Volume 10, Issue 2
Published by AEGIS Communications
Practice to Practice
Cement Clean Up
I can’t live without a rubber tip stimulator. It has the perfect thin, flexible point to clean cement in the interproximals for all bonding procedures. When seating onlays, crowns, and veneers, it has better capability to clean them than microbrushes in those areas.
Amanda Seay, DDS
Mount Pleasant, South Carolina
Making Your Mark
Most crowns from the lab come back glazed. When adjusting the occlusion, it is difficult to mark the glazed surface with articulating ribbon so precise adjustments can be done. If you paint the articulating ribbon with a disposable brush and some petroleum jelly, the occlusal surface will be precisely marked for adjustment intraorally.
Howard Strassler, DMD
Pain Control Protocol
It is much harder to get pain under control after it occurs. One of the most important things we do for patients is have them get all of their medications prior to surgery. Our presurgical protocol involves premedicating patients with 600 mg ibuprofen (or other NSAID) 1 hour before the procedure. Four hours following the initial dose, the patient is given a second dose and told to take it every 4 hours for the first day.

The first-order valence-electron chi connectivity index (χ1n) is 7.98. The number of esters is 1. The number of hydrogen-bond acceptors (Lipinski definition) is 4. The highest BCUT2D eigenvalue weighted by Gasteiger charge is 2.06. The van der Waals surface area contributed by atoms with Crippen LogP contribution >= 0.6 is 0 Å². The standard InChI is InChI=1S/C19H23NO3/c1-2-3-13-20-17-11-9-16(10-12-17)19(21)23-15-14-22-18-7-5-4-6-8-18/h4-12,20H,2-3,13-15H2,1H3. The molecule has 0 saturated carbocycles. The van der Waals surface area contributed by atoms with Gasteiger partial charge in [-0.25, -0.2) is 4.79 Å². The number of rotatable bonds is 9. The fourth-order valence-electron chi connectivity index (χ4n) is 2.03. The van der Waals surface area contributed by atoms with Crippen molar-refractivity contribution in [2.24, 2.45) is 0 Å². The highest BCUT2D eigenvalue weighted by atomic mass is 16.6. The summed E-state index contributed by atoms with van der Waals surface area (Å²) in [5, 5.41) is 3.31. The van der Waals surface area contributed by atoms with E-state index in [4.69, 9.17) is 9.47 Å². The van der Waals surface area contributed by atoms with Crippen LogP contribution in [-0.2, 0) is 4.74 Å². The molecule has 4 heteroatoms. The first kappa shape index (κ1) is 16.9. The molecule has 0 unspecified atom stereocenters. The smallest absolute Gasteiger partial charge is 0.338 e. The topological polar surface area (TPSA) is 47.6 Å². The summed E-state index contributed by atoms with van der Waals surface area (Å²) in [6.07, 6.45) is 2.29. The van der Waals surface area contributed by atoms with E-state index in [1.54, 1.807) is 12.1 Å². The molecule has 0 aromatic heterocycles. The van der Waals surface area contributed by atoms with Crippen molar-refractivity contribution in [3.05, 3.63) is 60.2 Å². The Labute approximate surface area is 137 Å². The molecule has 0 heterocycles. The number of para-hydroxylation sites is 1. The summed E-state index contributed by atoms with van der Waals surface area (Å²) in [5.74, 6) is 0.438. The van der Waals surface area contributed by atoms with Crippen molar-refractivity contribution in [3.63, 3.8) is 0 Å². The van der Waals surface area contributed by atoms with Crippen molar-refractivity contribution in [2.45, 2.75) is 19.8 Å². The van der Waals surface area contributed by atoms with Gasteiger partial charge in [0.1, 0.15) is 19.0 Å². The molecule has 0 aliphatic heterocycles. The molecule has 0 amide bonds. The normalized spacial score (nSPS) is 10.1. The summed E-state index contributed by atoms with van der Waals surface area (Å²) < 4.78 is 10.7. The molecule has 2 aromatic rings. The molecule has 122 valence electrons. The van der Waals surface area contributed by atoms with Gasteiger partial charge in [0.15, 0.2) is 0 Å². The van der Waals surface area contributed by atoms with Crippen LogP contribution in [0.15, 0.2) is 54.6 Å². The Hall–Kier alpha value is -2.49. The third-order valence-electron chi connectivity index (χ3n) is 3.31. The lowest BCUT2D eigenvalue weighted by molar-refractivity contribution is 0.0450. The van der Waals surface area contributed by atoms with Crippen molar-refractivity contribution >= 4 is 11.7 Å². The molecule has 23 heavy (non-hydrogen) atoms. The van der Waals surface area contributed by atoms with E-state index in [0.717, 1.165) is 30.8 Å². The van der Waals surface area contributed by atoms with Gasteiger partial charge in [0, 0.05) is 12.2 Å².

At the conclusion of the procedure, the patient is administered a long-acting local anesthetic, bupivacaine. This enables anesthesia to be maintained for an additional 4 to 5 hours. Four hours following their initial dose of ibuprofen, the second dose is given, even though the patient is still numb. The third dose is taken 4 hours after that.
The combination of premedication and the dosing every 4 hours taking leads to a significant reduction of post-operative discomfort. The further addition of the long-acting local anesthetic guarantees a pain-free initial day.
Michael Sonick, DMD
Submit Your Tip!
Do you have a clever solution for a common problem? Inside Dentistry invites you to share the tips that make your practice run smoothly—ideas for better staff/patient relationships, clinical techniques, organization, and everything in between. Send your submission of 250 words or less to email@example.com and make sure to include your name, practice, and location. Your tip could be published in an upcoming issue!